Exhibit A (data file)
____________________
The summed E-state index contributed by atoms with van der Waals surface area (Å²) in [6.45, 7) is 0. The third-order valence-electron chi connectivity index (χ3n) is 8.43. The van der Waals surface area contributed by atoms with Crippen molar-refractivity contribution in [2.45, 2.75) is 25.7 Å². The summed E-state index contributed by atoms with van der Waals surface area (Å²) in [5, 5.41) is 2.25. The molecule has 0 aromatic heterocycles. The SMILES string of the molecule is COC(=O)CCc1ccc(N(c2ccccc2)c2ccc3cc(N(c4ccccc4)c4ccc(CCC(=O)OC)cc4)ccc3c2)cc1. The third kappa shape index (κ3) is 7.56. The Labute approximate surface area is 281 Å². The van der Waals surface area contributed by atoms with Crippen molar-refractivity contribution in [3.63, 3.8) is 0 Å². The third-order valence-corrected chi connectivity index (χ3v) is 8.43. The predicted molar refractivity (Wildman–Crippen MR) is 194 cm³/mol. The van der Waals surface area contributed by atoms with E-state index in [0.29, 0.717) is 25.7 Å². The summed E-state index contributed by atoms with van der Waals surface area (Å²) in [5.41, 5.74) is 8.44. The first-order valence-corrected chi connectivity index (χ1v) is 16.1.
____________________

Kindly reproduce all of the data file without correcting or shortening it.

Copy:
The summed E-state index contributed by atoms with van der Waals surface area (Å²) in [6.45, 7) is 0. The third-order valence-electron chi connectivity index (χ3n) is 8.43. The van der Waals surface area contributed by atoms with Crippen molar-refractivity contribution in [2.45, 2.75) is 25.7 Å². The summed E-state index contributed by atoms with van der Waals surface area (Å²) in [5, 5.41) is 2.25. The molecule has 0 aromatic heterocycles. The SMILES string of the molecule is COC(=O)CCc1ccc(N(c2ccccc2)c2ccc3cc(N(c4ccccc4)c4ccc(CCC(=O)OC)cc4)ccc3c2)cc1. The third kappa shape index (κ3) is 7.56. The Labute approximate surface area is 281 Å². The van der Waals surface area contributed by atoms with Crippen molar-refractivity contribution in [3.63, 3.8) is 0 Å². The third-order valence-corrected chi connectivity index (χ3v) is 8.43. The predicted molar refractivity (Wildman–Crippen MR) is 194 cm³/mol. The van der Waals surface area contributed by atoms with E-state index in [0.29, 0.717) is 25.7 Å². The summed E-state index contributed by atoms with van der Waals surface area (Å²) in [5.41, 5.74) is 8.44. The first-order valence-corrected chi connectivity index (χ1v) is 16.1.